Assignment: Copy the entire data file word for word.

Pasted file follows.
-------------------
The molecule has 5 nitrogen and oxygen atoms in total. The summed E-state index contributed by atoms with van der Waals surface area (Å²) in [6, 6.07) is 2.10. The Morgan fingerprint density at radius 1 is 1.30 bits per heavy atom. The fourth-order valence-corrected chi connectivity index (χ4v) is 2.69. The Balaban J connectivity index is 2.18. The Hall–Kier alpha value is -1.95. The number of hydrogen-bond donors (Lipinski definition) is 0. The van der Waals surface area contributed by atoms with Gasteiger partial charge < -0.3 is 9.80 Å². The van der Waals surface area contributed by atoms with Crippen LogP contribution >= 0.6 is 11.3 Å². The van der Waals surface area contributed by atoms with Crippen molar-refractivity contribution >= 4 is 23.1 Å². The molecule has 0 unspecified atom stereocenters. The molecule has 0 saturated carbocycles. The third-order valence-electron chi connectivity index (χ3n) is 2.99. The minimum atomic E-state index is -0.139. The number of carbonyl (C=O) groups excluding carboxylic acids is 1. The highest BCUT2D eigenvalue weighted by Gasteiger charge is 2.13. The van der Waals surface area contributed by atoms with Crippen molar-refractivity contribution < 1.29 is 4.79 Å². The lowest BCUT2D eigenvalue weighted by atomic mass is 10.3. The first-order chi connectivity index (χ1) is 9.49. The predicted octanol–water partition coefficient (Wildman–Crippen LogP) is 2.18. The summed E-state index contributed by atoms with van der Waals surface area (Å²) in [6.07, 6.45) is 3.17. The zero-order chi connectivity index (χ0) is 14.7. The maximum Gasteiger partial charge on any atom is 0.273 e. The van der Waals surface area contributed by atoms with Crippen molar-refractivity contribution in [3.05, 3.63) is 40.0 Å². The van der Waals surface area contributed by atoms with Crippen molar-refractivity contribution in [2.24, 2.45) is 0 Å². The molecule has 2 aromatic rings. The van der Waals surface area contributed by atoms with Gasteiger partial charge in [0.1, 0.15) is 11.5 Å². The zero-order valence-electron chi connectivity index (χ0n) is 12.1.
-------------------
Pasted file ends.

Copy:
The molecule has 5 nitrogen and oxygen atoms in total. The summed E-state index contributed by atoms with van der Waals surface area (Å²) in [6, 6.07) is 2.10. The Morgan fingerprint density at radius 1 is 1.30 bits per heavy atom. The fourth-order valence-corrected chi connectivity index (χ4v) is 2.69. The Balaban J connectivity index is 2.18. The Hall–Kier alpha value is -1.95. The number of hydrogen-bond donors (Lipinski definition) is 0. The van der Waals surface area contributed by atoms with Gasteiger partial charge < -0.3 is 9.80 Å². The van der Waals surface area contributed by atoms with Crippen LogP contribution >= 0.6 is 11.3 Å². The van der Waals surface area contributed by atoms with Crippen molar-refractivity contribution >= 4 is 23.1 Å². The molecule has 0 unspecified atom stereocenters. The molecule has 0 saturated carbocycles. The third-order valence-electron chi connectivity index (χ3n) is 2.99. The minimum atomic E-state index is -0.139. The number of carbonyl (C=O) groups excluding carboxylic acids is 1. The highest BCUT2D eigenvalue weighted by Gasteiger charge is 2.13. The van der Waals surface area contributed by atoms with Crippen molar-refractivity contribution < 1.29 is 4.79 Å². The lowest BCUT2D eigenvalue weighted by atomic mass is 10.3. The first-order chi connectivity index (χ1) is 9.49. The predicted octanol–water partition coefficient (Wildman–Crippen LogP) is 2.18. The summed E-state index contributed by atoms with van der Waals surface area (Å²) in [6.07, 6.45) is 3.17. The zero-order chi connectivity index (χ0) is 14.7. The maximum Gasteiger partial charge on any atom is 0.273 e. The van der Waals surface area contributed by atoms with Crippen molar-refractivity contribution in [3.05, 3.63) is 40.0 Å². The van der Waals surface area contributed by atoms with Crippen molar-refractivity contribution in [2.24, 2.45) is 0 Å². The molecule has 2 aromatic rings. The van der Waals surface area contributed by atoms with Gasteiger partial charge in [0.1, 0.15) is 11.5 Å². The zero-order valence-electron chi connectivity index (χ0n) is 12.1.